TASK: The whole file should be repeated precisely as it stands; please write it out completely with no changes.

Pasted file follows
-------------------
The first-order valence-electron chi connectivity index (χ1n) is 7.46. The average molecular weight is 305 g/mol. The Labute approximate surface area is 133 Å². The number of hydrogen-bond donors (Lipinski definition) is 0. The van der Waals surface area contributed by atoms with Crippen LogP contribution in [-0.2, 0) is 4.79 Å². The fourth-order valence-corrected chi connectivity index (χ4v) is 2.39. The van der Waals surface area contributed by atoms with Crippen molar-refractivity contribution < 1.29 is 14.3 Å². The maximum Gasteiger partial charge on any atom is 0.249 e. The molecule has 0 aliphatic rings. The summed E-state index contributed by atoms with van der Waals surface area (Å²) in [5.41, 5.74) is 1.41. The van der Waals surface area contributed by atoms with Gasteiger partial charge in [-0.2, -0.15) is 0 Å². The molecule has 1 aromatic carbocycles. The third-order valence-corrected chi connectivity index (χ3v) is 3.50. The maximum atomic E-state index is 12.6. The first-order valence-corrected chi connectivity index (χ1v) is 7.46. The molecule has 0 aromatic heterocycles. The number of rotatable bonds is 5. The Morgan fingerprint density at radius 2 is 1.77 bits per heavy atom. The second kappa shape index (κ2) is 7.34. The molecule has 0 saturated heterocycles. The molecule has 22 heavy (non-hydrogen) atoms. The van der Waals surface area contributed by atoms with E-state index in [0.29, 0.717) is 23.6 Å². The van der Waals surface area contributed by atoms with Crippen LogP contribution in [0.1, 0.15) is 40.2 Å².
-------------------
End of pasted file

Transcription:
The first-order valence-electron chi connectivity index (χ1n) is 7.46. The average molecular weight is 305 g/mol. The Labute approximate surface area is 133 Å². The number of hydrogen-bond donors (Lipinski definition) is 0. The van der Waals surface area contributed by atoms with Crippen LogP contribution in [-0.2, 0) is 4.79 Å². The fourth-order valence-corrected chi connectivity index (χ4v) is 2.39. The van der Waals surface area contributed by atoms with Crippen molar-refractivity contribution < 1.29 is 14.3 Å². The maximum Gasteiger partial charge on any atom is 0.249 e. The molecule has 0 aliphatic rings. The summed E-state index contributed by atoms with van der Waals surface area (Å²) in [5.41, 5.74) is 1.41. The van der Waals surface area contributed by atoms with Gasteiger partial charge in [-0.2, -0.15) is 0 Å². The molecule has 1 aromatic carbocycles. The third-order valence-corrected chi connectivity index (χ3v) is 3.50. The maximum atomic E-state index is 12.6. The first-order valence-corrected chi connectivity index (χ1v) is 7.46. The molecule has 0 aromatic heterocycles. The number of rotatable bonds is 5. The Morgan fingerprint density at radius 2 is 1.77 bits per heavy atom. The second kappa shape index (κ2) is 7.34. The molecule has 0 saturated heterocycles. The molecule has 22 heavy (non-hydrogen) atoms. The van der Waals surface area contributed by atoms with E-state index in [0.29, 0.717) is 23.6 Å². The van der Waals surface area contributed by atoms with Crippen LogP contribution in [0.1, 0.15) is 40.2 Å².